1 November 2016
Following my fifteen minutes of radio fame CJ and I spent a fruitless couple of hours wandering around Basset Woods looking for a boundary stone on the strength of a cryptic message. Searching on Google maps showed what I thought was a stone on the edge of the woods. It turned out not to be but the same search turned up another possible stone, this one ancient rather than modern. Today CJ and I decided to check it out.
We set out early while the morning mist was still swirling about. A swan and seagull melee was going on when we reached the jetty and, in amongst the birds fighting for thrown bread we spotted three black swans. It was impossible to tell whether they were the first cygnets now grown or adult swans. A few years back there were three adults on the river here, last year there were only two until the first cygnets were hatched. Perhaps the third adult has now returned?
“Don’t be too disappointed if we can’t find the stone or it turns out to be nothing, ” I warned CJ as we headed towards the reed beds.
“At least I’ll get to see the lych gate made from wood from the Battle of Trafalgar and the one handed clock,” he replied, “and the trees look so much brighter today it’ll be a nice walk whatever we find.”
He was right about the trees. The poplars suddenly seemed to have realised it was autumn and were like tall flames in the cold morning air. The little crab apples were now more red than green and even my favourite oak was speckled with gold.
Around the corner the trees on the far side of the playing field were still shrouded in mist but it couldn’t disguise the variety of autumn colours on show. Through showers of leaves we wound our way along the path, past Woodmill and across the road where a cob and a pen were floating serenely.
“I wonder if these are the orphaned cygnets from a couple of years ago?” I said as we passed them by.
A moment later there was a terrific splashing and wooshing of wings as both swans began to take to the air. There was barely time to raise the camera as they half ran half flew along the river with spray flying everywhere and ducks scattering every which way.
“They could have warned us they were going to do that,” CJ said.
“If they had I might have got better photos.”
“I wonder where they’re off too?” CJ said as we Watched them disappear into the mist.
“I have no idea but they’re ungainly flyers aren’t they? It always amazes me to see a bird that big take to the air and it always looks like an awful effort to get there.”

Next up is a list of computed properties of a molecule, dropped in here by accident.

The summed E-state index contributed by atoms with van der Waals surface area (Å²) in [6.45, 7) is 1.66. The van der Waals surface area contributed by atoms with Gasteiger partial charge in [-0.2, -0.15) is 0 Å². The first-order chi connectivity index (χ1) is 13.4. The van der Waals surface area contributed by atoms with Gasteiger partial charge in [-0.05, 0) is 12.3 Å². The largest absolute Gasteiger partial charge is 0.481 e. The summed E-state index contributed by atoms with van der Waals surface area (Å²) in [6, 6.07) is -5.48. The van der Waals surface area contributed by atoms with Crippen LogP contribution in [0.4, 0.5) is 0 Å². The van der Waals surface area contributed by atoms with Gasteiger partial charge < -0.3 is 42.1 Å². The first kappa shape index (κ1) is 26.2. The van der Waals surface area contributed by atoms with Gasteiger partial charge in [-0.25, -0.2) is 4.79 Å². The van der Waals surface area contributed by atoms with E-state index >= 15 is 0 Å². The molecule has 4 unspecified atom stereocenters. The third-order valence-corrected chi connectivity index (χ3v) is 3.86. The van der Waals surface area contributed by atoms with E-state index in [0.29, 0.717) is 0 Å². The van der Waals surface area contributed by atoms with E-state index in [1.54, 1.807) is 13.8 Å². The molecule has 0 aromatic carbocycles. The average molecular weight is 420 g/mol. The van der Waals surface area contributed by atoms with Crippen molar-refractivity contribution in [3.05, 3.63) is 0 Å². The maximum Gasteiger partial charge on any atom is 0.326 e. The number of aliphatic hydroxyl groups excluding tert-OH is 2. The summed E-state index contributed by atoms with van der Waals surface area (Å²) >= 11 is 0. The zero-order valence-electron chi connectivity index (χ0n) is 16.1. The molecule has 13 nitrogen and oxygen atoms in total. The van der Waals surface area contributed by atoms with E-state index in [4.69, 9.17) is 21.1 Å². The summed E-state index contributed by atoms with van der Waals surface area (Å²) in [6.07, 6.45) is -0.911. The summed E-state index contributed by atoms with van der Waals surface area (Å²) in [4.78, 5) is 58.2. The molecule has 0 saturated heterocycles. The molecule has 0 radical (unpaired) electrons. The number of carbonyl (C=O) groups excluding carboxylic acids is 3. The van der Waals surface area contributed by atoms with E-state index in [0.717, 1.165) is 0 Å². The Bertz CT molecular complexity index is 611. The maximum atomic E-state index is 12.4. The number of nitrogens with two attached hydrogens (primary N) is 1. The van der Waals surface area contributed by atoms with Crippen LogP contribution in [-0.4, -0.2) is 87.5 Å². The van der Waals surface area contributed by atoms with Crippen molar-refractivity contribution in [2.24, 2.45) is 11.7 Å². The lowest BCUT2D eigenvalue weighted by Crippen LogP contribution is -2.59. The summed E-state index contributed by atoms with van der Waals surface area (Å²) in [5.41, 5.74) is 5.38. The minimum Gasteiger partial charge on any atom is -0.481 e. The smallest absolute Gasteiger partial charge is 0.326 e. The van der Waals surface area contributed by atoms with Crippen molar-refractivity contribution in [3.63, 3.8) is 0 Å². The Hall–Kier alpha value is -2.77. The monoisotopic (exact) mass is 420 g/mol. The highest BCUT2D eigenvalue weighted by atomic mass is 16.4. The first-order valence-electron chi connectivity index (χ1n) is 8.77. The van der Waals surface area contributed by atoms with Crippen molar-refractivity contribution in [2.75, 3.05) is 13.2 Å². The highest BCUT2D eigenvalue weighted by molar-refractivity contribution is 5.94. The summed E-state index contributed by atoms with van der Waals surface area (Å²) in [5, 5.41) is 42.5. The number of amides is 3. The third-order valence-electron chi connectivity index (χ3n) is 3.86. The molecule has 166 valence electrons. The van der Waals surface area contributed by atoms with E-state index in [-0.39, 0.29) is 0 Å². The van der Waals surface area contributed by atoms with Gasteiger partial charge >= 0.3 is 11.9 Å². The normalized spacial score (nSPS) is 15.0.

Around the bend in the river we found a single swan. She came close to the bank and posed quite nicely for us but I was fairly sure she was’t one of the two who’d flown past us.
When we reached the row of liquid amber trees our suspicions were proved right. A pair of swans were diving for food and I was almost certain these were the two who’d taken off near the mill.
“It seems to me they’d have used less energy just swimming upstream,” CJ said.
We carried on past the flaming trees and the lone fisherman sitting on the bank. Near the bridge I stopped to take a shot of the boggy fields where a pump has been working away ever since the floods a few years back. Suddenly a cyclist zoomed across the bridge, took the corner wide and almost sent me into the river.
“Watch where you’re going!” I said as he passed without even acknowledging how close he’d come to hitting me.
With that he turned but, instead of an apology he let loose a tirade of foul mouthed abuse. He even got off his bike and made as if to come back towards me shaking his fist. Then he spotted CJ and decided this might not be a good idea so stayed where he was and gestured instead.
“I’m sure his mother would be proud of him,” I said sarcastically to CJ, who was about ready to chase after him at this point.
“His mother should have taught him some manners,” he replied.
With CJ still grumbling about what he’d have done if the young idiot had hit me we carried on towards Monks Brook. There we found a few Himalayan balsam still flowering. Pretty and sweet scented as they are, these foreign interlopers crowding out the native plants on our riverbanks are not a welcome sight.
Thankfully the path was dry and we wound our way through, past the mushroom stump and its uncarved mate.
“The woodcarvers missed a trick here,” CJ said, taking the words out of my mouth. “If they’d carved the other stump too it would have looked even better.”
Soon we were crossing the road to the second part of the trail, heading for Monks Brook Meadows. Outside the kissing gate a clump of decaying mushrooms caught my eye. On the other side a fresh crop were beginning to sprout. Quite why this area, so close to the road and in an area of heavy foot traffic should be so popular with fungi was a mystery.